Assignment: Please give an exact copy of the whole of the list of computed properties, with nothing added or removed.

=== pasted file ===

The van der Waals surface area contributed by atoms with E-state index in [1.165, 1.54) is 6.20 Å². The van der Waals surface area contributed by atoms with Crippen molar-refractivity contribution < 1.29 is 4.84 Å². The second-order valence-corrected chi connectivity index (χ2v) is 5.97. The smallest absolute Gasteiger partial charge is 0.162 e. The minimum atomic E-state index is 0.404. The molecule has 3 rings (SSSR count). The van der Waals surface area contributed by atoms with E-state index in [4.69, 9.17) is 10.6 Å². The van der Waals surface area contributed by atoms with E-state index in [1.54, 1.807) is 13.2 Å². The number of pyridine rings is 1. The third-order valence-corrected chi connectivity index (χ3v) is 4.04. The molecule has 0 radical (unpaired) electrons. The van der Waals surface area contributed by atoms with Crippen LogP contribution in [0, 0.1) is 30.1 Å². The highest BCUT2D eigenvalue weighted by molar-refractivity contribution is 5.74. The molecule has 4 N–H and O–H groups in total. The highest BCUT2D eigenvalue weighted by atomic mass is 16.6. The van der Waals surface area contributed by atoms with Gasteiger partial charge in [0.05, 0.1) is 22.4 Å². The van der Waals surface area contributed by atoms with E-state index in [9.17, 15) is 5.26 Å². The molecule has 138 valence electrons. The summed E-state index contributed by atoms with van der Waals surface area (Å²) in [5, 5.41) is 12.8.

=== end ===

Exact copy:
The van der Waals surface area contributed by atoms with E-state index in [1.165, 1.54) is 6.20 Å². The van der Waals surface area contributed by atoms with Crippen molar-refractivity contribution < 1.29 is 4.84 Å². The second-order valence-corrected chi connectivity index (χ2v) is 5.97. The smallest absolute Gasteiger partial charge is 0.162 e. The minimum atomic E-state index is 0.404. The molecule has 3 rings (SSSR count). The van der Waals surface area contributed by atoms with E-state index in [4.69, 9.17) is 10.6 Å². The van der Waals surface area contributed by atoms with E-state index in [1.54, 1.807) is 13.2 Å². The number of pyridine rings is 1. The third-order valence-corrected chi connectivity index (χ3v) is 4.04. The molecule has 0 radical (unpaired) electrons. The van der Waals surface area contributed by atoms with Crippen LogP contribution in [0, 0.1) is 30.1 Å². The highest BCUT2D eigenvalue weighted by molar-refractivity contribution is 5.74. The molecule has 4 N–H and O–H groups in total. The highest BCUT2D eigenvalue weighted by atomic mass is 16.6. The van der Waals surface area contributed by atoms with Gasteiger partial charge in [0.05, 0.1) is 22.4 Å². The van der Waals surface area contributed by atoms with E-state index in [9.17, 15) is 5.26 Å². The molecule has 138 valence electrons. The summed E-state index contributed by atoms with van der Waals surface area (Å²) in [5, 5.41) is 12.8.